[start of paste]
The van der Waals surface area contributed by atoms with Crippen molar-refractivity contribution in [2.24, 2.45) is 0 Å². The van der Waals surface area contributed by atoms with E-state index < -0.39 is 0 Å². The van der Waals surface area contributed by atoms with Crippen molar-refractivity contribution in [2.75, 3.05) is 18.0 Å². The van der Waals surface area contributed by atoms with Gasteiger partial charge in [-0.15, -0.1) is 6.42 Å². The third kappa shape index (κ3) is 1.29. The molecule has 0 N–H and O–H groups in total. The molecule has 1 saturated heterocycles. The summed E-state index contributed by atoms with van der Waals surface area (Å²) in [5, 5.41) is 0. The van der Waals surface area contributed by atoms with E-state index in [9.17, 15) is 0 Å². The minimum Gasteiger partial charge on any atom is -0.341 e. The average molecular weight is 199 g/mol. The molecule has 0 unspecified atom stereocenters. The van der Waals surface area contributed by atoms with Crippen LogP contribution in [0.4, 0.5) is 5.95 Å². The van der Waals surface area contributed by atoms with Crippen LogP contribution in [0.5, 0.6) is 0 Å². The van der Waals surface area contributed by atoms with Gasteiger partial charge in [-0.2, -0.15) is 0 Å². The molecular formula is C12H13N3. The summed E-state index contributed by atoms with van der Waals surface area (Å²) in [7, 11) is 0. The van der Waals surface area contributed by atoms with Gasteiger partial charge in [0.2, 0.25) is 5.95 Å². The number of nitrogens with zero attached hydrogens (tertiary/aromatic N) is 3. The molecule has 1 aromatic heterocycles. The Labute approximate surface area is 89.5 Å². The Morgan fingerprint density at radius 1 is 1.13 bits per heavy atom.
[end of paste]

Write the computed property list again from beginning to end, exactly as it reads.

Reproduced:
The van der Waals surface area contributed by atoms with Crippen molar-refractivity contribution in [2.24, 2.45) is 0 Å². The van der Waals surface area contributed by atoms with E-state index < -0.39 is 0 Å². The van der Waals surface area contributed by atoms with Crippen molar-refractivity contribution in [2.75, 3.05) is 18.0 Å². The van der Waals surface area contributed by atoms with Gasteiger partial charge in [-0.15, -0.1) is 6.42 Å². The third kappa shape index (κ3) is 1.29. The molecule has 0 N–H and O–H groups in total. The molecule has 1 saturated heterocycles. The summed E-state index contributed by atoms with van der Waals surface area (Å²) in [5, 5.41) is 0. The van der Waals surface area contributed by atoms with E-state index in [9.17, 15) is 0 Å². The minimum Gasteiger partial charge on any atom is -0.341 e. The average molecular weight is 199 g/mol. The molecule has 0 unspecified atom stereocenters. The van der Waals surface area contributed by atoms with Crippen LogP contribution in [0.4, 0.5) is 5.95 Å². The van der Waals surface area contributed by atoms with Crippen LogP contribution in [0.5, 0.6) is 0 Å². The van der Waals surface area contributed by atoms with Gasteiger partial charge in [-0.2, -0.15) is 0 Å². The molecular formula is C12H13N3. The summed E-state index contributed by atoms with van der Waals surface area (Å²) in [7, 11) is 0. The van der Waals surface area contributed by atoms with Gasteiger partial charge in [0.2, 0.25) is 5.95 Å². The number of nitrogens with zero attached hydrogens (tertiary/aromatic N) is 3. The molecule has 1 aromatic heterocycles. The Labute approximate surface area is 89.5 Å². The Morgan fingerprint density at radius 1 is 1.13 bits per heavy atom.